A Bit of Slack Never Hurt Anyone

Installing with Raid on Slackware 12.0+

Writen by John Jenkins <mrgoblin>


This article will attempt to assist with installing slackware <version 12.0 and up> using Linux software raid. It is assumed the reader is already familiar with the various raid levels and also the difference between software and hardware raid.

Before you start, please read this important note:

You will be performing operations on your hard disks that will destroy some or in fact all of the data on those drives. Do not attempt to follow these instructions on an existing machine expecting the data to stay intact.

**You have been warned!**


When connecting disks to your computer you should (where possible) attach your drives to seperate controllers (this can be ignored for SCSI drives) or create (raid0 and raid1) sets from opposing drives. For example if you have four drives attached to an IDE motherboard you should create arrays from " /dev/hda & /dev/hdc" or "/dev/hdb & /dev/hdd".

Once you have your hardware set up you are ready to start the installation. The first thing to do after booting from your favourite install media is partitioning your disks. First you might want to be sure all your disks are present with fdisk -l

This should give you a partition listing of all the usable disks on your system. For the sake of simplicity we will assume there are two drives /dev/hda(primary master) and /dev/hdc(secondary master). After deciding on a partition layout begin by partitioning the first drive (use cfdisk if you are not comfortable with fdisk). fdisk /dev/hda

You will need at minimum two partitions, one swap and one for / , as an exercise we will also create a third partition that will be mounted as /cache (squid cache directory) during the install. So go ahead, create the partitions and toggle them as follows. /dev/hda1 (type fd) Linux Raid Autodetect /dev/hda2 (type fd) Linux Raid Autodetect /dev/hda3 (type 82) Swap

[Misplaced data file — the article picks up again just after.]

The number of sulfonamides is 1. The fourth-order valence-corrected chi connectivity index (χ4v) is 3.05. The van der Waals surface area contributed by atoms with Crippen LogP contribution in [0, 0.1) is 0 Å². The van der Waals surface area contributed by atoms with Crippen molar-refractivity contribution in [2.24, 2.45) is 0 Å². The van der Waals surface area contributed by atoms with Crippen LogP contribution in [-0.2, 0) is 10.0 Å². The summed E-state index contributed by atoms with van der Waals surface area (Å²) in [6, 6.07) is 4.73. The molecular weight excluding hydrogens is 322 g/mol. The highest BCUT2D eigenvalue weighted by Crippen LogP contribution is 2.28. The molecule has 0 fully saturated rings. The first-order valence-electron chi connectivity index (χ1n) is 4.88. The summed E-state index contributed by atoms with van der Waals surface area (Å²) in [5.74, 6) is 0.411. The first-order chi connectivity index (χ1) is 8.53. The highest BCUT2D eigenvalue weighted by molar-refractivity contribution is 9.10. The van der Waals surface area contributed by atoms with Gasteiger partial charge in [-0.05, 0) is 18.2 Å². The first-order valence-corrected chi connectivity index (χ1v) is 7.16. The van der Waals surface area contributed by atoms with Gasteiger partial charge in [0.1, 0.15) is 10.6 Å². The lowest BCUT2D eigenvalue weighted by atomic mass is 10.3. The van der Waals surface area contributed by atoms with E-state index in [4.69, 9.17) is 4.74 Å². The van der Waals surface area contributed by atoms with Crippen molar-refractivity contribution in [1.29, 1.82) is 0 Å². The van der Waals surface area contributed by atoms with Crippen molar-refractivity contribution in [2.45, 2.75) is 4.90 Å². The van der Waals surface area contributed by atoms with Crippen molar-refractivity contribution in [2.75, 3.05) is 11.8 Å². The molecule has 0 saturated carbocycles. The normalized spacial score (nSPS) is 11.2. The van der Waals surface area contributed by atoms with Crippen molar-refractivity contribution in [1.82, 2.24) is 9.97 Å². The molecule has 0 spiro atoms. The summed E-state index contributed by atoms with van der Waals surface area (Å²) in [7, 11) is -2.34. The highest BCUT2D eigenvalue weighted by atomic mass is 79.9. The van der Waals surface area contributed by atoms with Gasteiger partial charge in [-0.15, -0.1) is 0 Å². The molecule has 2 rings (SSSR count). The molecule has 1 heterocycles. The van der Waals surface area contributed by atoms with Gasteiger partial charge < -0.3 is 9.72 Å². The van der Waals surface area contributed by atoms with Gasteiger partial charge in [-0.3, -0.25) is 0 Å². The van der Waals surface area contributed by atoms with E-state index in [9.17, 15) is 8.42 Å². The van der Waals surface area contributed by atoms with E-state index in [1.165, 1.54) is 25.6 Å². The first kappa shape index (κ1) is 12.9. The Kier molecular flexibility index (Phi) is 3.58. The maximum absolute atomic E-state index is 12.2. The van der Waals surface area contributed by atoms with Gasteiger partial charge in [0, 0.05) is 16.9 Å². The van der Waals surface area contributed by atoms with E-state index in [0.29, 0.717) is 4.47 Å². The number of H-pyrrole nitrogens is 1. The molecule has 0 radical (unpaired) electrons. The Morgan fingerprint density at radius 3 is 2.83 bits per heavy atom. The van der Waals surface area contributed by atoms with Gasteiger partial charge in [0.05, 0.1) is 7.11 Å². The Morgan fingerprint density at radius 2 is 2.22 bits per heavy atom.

After writing changes to the first disk we need to replicate the layout for the matching disk in the set. This can be easily done with sfdisk like this sfdisk -d /dev/hda |sfdisk /dev/hdc

You should now have two disks with identical partition schemes. Now it's time to create the raid sets /dev/md0 (raid1 and /dev/md1 (raid0) using the following commands: mdadm --create /dev/md0 --level=1 --raid-devices=2 /dev/hd[ac]1 mdadm --create /dev/md1 --level=0 --raid-devices=2 /dev/hd[ac]2

Details of the raid devices can be had with: mdadm -D /dev/md[0-9] (/dev/md0 for a single device)


If all looks good you can continue the installation with the "setup" command. When you get to the "Choosing Destination" screen choose /dev/md0 for / and then select /dev/md1 to be mounted on /cache allow setup to format these with your chosen filesystem (defaults are fine) and continue with the install in the usual manner.

Mdadm Config:

Before rebooting into your shiney new system there are still a couple of steps to perform. First we'll add our raid info to mdadm.conf with the following: mdadm -D --scan >> /mnt/etc/mdadm.conf less /mnt/etc/mdadm.conf Read this file as it has some important information and examples listed. Go to the end of the file and you will see the two lines we just added.


Mdadm can also monitor your arrays for you, either emailing you or performing some predetermined action. If you want to be emailed you will need to provide an email address in mdadm.conf. You can start the monitor in daemon mode with something along these lines: mdadm --monitor --daemonise /dev/md[0-9] > /var/run/mdadm I've provided an rc.mdadm file (in the resources section below) that might help starting and stopping the monitor. Note:If you call this at boot-up via rc.local or similar please be sure to also add it to your shutdown scripts or you may end up with a stale PID file.

Boot Manager:

As we are installing root on raid1 we will have to use Lilo as our boot manager (besides grub just doesn't turn my crank). If you want you can let lilo install automatically (we'll be changing this later), install to the MBR and run right through to the end of the install. Our final step is to enable lilo to boot from either disk in case of faliure. Chroot into the mounted system with: chroot /mnt vi /etc/lilo.conf

Edit the "boot" directive and add a "raid-extra-boot" line to suit your drive layout like this: boot = /dev/md0 raid-extra-boot = "/dev/hda, /dev/hdc"

Run lilo -v (ignore any warnings unless fatal) and exit the chroot with "exit".
You may now sacrifice $PAGAN_OBJECT to $FAVOURITE_DIETY and reboot into your newly installed Slackware on Raid.


If you are re-using an existing array or your first attempt didn't go as planned, before running setup you can activate your array with the following command: mdadm -A /dev/md0 /dev/hda1 /dev/hdc1